Hanhwa successful in defending interlocutory application by Directed

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By Phoebe Pitt, Senior Associate and James Tobin, Partner

Mills Oakley has recently acted for Hanhwa Aus Pty Limited and a number of related parties (collectively, Hanhwa)  in successfully resisting an injunction application brought by its competitor and former customer Directed Electronics OE Pty Limited (Directed) seeking to stop Hanhwa from supplying a new digital audio visual unit to the Australian arm of a Japanese truck company.

Directed alleged that Hanhwa developed, designed and manufactured the new unit using Directed’s confidential information and resources, which it said were misappropriated by a former employee who left Directed for Hanhwa prior to the development of that new unit.

In reasons handed down on 24 July 2018, the Honourable Justice Beach of the Federal Court of Australia ruled that Directed had not demonstrated a sufficiently strong case that:

  1. the former employee had misappropriated Directed’s confidential information;
  2. that confidential information of Directed had been used in the manufacture of the new unit; and/or
  3. that Hanhwa had been knowingly involved in any wrongdoing.

Directed has alleged that there exists a supply agreement between Hanhwa and Directed which includes a significant number of implied terms, including but not limited to Hanhwa not selling the same, substantially the same, or replacement products to Directed’s customers in direct competition with Directed. Hanhwa strongly denies the existence of such an agreement or the imposition of any such terms.

In the present application, the Court heard that in early 2018, a key customer approached both Directed and Hanhwa inviting them to tender to supply a new unit which it wished to install into certain models of its trucks in Australia. Directed was unsuccessful in that tender, and the customer elected to engage Hanhwa to supply those units.

Directed sought in the first instance that Hanhwa be injuncted from supplying goods to the customer, which it said would be in breach of the implied terms of Hanhwa’s agreement with Directed, and would cause dire financial consequences for Directed if Hanhwa were entitled to pursue this commercial opportunity.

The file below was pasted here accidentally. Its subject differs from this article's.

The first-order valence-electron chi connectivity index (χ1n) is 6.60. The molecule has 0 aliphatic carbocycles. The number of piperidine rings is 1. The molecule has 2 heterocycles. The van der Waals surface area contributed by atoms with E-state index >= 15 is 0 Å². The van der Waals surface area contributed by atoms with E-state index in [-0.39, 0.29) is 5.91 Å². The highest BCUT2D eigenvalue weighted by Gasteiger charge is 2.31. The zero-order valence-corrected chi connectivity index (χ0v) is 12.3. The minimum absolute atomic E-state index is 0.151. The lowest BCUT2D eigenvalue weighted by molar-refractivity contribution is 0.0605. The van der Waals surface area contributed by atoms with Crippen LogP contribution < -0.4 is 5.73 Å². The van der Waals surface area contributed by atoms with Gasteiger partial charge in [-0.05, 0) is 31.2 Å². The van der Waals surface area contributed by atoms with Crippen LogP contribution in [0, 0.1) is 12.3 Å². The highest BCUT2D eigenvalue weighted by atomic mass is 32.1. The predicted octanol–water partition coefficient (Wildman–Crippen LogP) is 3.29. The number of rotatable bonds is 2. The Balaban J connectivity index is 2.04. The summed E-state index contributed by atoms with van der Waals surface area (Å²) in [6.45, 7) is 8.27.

As alternative arguments, Directed’s counsel – Michael Wise QC – submitted that if Hanhwa was not injuncted from supplying the units, it was appropriate that Hanhwa quarantine 35% of the sale price of the units (as well as associated accessories), being a rough approximation of the gross profit Directed said it would have derived from the sale of the units if it had been successful in its tender.

In dismissing Directed’s application, His Honour:

  1. ruled that Directed had a “weak prima facie case (if at all)” for the existence and/or breach of any implied term as alleged, which was only “faintly pressed” by Directed;
  2. found that Directed had failed to demonstrate a strong prima facie case concerning the actions of the former Directed employee or any involvement by Hanhwa;
  3. in any event did not consider that Directed had convinced His Honour that the balance of convenience weighed in favour of Directed as to the knowing involvement allegations levelled and Hanhwa, noting inter alia:
    1. the significant prejudice which may be suffered by the end customer if Hanhwa were prevented from supplying to it;
    2. the fact that the end customer may elect to purchase units from a third party quite separate from either Hanhwa and/or Directed;
    3. the injunction would have deprived Hanhwa from “exploiting a significant commercial opportunity to its substantial benefit”;
    4. His Honour had significant doubts as to the value of any undertaking as to damages which Directed could give;
    5. forfeiture of 35% of the proceeds of sale of the units and accessories would result in Hanhwa operating at a loss and was little more than seeking security for any damages Directed may otherwise be awarded, which was an improper reason to grant an injunction; and
    6. Directed’s delay of over two months after becoming aware of the arrangement between Hanhwa and the end customer in seeking the injunction was a key factor weighing against the granting of an injunction in the terms sought. This was particularly the case given the “significant effort and resources” expended by Hanhwa in the intervening period to fulfil the orders placed with it.

This judgment serves as a timely reminder for parties seeking an injunction application of the importance of establishing that the balance of convenience rests with the applicant, particularly in circumstances where the applicant may otherwise be unable to establish a strong prima facie case for the granting of an injunction.

The judgment is Directed Electronics OE Pty Limited v OE Solutions Pty Limited (No 2) [2018] FCA 1097.

Hanhwa is represented by Mills Oakley, led by James Tobin and Phoebe Pitt, with Michael Osborne QC and Thomas Warner of Counsel.

For further information, please do not hesitate to contact us.

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